Chair's Letter 2016

Brian Reed, Chair of English
Brian Reed, Chair of English

This June, I complete my second year as Chair of the UW Department of English. Looking back over the last nine months, I am pleased to say that, thanks to long hard hours of work from our faculty, staff, and students and more than a little help from our alums, the year has been a resounding success. I’m proud of what we as a community have managed to accomplish.

The biggest achievement has been a complete overhaul of our web site. You’ll find the new version at http://english.washington.edu. The site is viewable and functional across many different platforms, from smartphone to desktop, and we’ve set it up to allow for more frequent and robust posting of news and other content. In the coming year, we plan to begin adding more to the site, including video clips. Be sure to check back often!

As you can see, we’ve also made the transition to a digital newsletter. This new version of English Matters will continue to provide you with updates about the department and the many people who make this such an exciting place to work and learn. We look forward to hearing from you about how we are doing as we move into this new medium. We’d be particularly obliged if you told us what sorts of news and features would you’d most like to see in the future.

In this inaugural digital issue of English Matters, we’ve chosen to highlight several of our outstanding students, survey a few recent publications, share stories about our amazing alums, and to feature the work that one of our professors, Shawn Wong, has been doing with the Red Badge Project, an effort to help veterans with PTSD, depression, and anxiety disorders by giving them opportunities to write about their experiences.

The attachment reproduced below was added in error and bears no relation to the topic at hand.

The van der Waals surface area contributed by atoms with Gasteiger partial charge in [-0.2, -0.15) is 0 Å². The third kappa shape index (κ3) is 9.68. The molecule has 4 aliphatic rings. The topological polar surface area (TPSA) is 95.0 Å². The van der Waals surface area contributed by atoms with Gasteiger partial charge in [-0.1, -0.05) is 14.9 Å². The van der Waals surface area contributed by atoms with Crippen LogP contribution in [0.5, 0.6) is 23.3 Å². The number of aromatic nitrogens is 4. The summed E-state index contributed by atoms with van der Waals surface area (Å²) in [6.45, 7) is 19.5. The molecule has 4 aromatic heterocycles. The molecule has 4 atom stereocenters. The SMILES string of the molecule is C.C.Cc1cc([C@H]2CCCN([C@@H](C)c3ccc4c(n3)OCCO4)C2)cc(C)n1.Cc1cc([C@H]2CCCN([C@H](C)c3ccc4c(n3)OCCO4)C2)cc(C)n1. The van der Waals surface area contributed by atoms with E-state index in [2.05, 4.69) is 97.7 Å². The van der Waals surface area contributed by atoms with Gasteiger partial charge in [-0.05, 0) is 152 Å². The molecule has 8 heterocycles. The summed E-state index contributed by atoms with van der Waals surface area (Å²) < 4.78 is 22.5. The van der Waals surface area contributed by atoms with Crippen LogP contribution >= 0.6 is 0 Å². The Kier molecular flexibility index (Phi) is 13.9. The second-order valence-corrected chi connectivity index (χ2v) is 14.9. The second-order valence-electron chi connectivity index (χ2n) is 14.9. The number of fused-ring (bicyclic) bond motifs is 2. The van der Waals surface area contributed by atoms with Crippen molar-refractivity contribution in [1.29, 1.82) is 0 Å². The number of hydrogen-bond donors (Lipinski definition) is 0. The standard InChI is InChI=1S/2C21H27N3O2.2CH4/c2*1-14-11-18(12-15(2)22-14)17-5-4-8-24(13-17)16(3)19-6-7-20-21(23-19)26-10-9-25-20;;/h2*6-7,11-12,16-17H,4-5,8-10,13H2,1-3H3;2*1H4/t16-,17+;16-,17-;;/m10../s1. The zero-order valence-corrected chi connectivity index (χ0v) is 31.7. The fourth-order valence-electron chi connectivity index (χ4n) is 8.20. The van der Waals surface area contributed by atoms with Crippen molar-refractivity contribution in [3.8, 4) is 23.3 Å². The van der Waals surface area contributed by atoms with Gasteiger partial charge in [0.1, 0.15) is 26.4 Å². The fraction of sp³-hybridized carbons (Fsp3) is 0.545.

We could have featured many other stories. For example, this winter we put on the third in our annual series of “short takes,” ten five-minute public presentations on a literary topic. This time our theme was “Emily Dickinson’s World,” and we again collaborated with ACT Theatre. Audiences had a chance to hear about Dickinson’s life and times, from her herb-collecting to the marriage proposals she declined to the recurrence of ghosts and haunting in her poetry.

We also benefited greatly from the generosity of donors. The final installment of a gift from Grace Pollock will generate fellowships for students in our MFA program for years to come. Donna Gerstenberger, a former chair of English, was honored by her late partner, Yvonne Mandorf, in her will. An endowment in Donna's name will provide badly needed funding for graduate students in our MA/Ph.D. program. Carl Milner has created an endowment whose use will be at the chair’s discretion; in our era of budget cuts and financial challenges this flexibility is especially welcome. Mary and Allan Kollar have made possible our Professional Learning Communities initiative, which has enriched the intellectual lives of high school teachers by encouraging them to collaborate in conducting and sharing research on writing and pedagogy. We are thankful, too, to Pete Nordstrom, Lee Scheingold, and so many more of you out there who have helped this community to flourish and grow stronger.

This summer and fall, I’ll be taking a short break. I have a quarter of research leave, and I’m headed across the Pacific to Canberra to learn more about Judith Wright, Oodgeroo Noonuccal, Philip Hodgins, and other important contemporary Australian poets. While I’m away, Anis Bawarshi will be taking over as Acting Chair. A former Director of Expository Writing and our current Associate Chair, he is ideally prepared to step in and keep the ship on course. Look for me again in 2017, when I’ll be back to share the very latest about what’s been happening here in Padelford Hall and beyond.

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